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For Immediate Release:

May 07, 2010

Strengthen the Bonds between Moms and Babies
May is Perinatal Depression Awareness Month

LOS ANGELES - May has been declared Perinatal Depression Awareness Month in Los Angeles County by the Board of Supervisors. The observance, held in the same month as Mother's Day, is designed to increase awareness and education about perinatal depression, encourage the use of depression screening tools, and improve the availability of effective treatment and support services for maternal mental health.

"Mother's Day is not only a time to celebrate mothers everywhere, but also an opportunity to provide support and encouragement to a pregnant or new mother. The feelings associated with carrying a fetus, bringing a new life into the world, and anticipating the hard work that lies ahead can be overwhelming. In some cases, negative feelings can turn into depression, anxiety and panic disorder," said Jonathan E. Fielding, MD, MPH, Director of Public Health and Health Officer. "If perinatal depression is left untreated, it can have devastating consequences for women and children. This observance is one step toward offering support and resources pregnant women and new mothers need."

"Perinatal" defines the period around the time of birth. Perinatal depression, also known as maternal depression or perinatal mood and anxiety disorders, strikes as many as one in four childbearing women in the U.S. Feelings of depression associated with birth can last from pregnancy up to the child's first year, and can take many different forms, including panic disorder and psychosis (defined as having delusions or strange beliefs, particularly about the baby; hallucinations; feeling very irritated; hyperactivity; paranoia; and rapid mood swings).

Untreated depression during pregnancy has been associated with inadequate prenatal care, substance abuse, pre- eclampsia (high blood pressure), and reduced fetal growth. In many cases:

  • There is an increased risk of low-birthweight and premature delivery.
  • Women are less likely to make and keep medical appointments.
  • It is harder for a mother to bond with her baby.
  • A mother's risk for self-injury and suicide increases.
  • The lifelong physical and emotional health of the child is impaired.
  • In Los Angeles County, 39% of women who have given birth reported feelings of depression, while only 3% were diagnosed with a mental health problem. 18% of new mothers reported they did not have the support of a husband or live- in partner while they were pregnant. Additionally, 47% of women said they were not asked about feelings of depression or anxiety by a health care provider during their pregnancy.

    "As a survivor of severe postpartum depression, I know firsthand what it's like to experience each day and night as a cruel eternity," said Kimberly Wong, founder and chair of the Los Angeles County Perinatal Mental Health Task Force. "A week after my daughter's birth, I found myself unable to sleep, eat, or even follow my own thoughts to completion. I realized this was something very serious, although I didn't know it had a name. With the help of therapy, support groups and medication, I not only survived, but am thriving. Pregnant women and new moms should not blame themselves, nor suffer in silence."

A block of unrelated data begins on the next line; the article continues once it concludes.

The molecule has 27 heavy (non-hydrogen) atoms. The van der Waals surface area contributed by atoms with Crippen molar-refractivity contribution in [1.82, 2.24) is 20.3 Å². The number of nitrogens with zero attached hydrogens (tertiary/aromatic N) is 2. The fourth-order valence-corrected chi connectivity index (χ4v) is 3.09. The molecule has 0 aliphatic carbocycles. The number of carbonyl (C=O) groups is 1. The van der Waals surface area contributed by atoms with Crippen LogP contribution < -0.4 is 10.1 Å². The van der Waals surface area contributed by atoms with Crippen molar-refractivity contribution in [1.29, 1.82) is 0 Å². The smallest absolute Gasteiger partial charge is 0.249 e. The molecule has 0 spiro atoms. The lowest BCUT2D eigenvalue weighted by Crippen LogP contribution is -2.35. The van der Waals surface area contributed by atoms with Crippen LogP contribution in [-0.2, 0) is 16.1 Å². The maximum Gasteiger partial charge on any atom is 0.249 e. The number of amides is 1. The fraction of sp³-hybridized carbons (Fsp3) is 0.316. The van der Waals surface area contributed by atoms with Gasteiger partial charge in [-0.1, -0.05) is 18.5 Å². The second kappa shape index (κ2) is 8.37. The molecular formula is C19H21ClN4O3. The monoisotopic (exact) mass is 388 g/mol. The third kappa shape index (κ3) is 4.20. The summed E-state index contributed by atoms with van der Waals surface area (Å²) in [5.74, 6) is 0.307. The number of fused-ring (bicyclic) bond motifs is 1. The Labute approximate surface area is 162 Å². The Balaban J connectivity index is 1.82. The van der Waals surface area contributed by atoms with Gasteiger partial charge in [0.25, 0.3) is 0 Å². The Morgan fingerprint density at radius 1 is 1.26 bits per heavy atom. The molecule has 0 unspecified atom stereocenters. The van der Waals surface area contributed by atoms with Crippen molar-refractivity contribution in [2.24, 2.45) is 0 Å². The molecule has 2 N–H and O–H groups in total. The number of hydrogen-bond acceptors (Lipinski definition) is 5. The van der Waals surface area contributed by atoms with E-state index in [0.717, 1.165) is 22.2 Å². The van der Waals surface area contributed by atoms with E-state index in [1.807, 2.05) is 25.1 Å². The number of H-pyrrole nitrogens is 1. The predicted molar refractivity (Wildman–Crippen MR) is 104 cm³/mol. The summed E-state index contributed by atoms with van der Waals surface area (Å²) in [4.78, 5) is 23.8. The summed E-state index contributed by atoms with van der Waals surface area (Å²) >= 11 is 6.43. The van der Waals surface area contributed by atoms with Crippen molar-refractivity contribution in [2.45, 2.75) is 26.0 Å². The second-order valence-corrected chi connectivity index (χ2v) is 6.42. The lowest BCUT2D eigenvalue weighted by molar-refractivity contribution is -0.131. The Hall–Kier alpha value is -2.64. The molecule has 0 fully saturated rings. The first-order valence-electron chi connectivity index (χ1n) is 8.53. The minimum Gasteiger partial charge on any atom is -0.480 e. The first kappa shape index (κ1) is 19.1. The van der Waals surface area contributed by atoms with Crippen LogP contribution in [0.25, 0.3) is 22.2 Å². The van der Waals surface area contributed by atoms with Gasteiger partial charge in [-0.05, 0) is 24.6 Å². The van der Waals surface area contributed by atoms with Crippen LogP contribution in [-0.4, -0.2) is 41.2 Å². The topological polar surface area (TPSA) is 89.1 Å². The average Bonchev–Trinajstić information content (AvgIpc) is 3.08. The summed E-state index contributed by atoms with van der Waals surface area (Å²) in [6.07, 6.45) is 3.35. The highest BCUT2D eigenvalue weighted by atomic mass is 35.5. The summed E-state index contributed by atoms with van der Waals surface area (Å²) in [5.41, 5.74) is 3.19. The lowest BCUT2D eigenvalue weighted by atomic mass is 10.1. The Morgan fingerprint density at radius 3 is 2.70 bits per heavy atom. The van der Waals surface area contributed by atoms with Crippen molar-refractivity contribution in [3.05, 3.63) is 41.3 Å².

Health care providers are urged to screen patients for potential risks of perinatal depression, both during and after pregnancy. Family members of pregnant women and new mothers should also be educated as to the warning signs and symptoms, and on what they can do to better support new moms.

    For more information on perinatal depression, please visit the following:

  • The Los Angeles County Perinatal Mental Health Task Force includes the LA Best Babies Network, the Los Angeles County Department of Public Health Maternal, Child and Adolescent Health Programs, and the Los Angeles County Department of Mental Health, among others. The Task Force was active in the successful passage ACR 105, a resolution that declares each May as Perinatal Depression Awareness Month for the state of California.

    The Department of Public Health is committed to protecting and improving the health of the nearly 10 million residents of Los Angeles County. Through a variety of programs, community partnerships and services, Public Health oversees environmental health, disease control, and community and family health. Public Health comprises more than 4,000 employees and has an annual budget exceeding $750 million. To learn more about Public Health and the work we do, please visit, visit our YouTube channel at, or follow us on Twitter: LAPublicHealth.

    For more information:

    Los Angeles County Perinatal Mental Health Task Force | LA Best Babies Network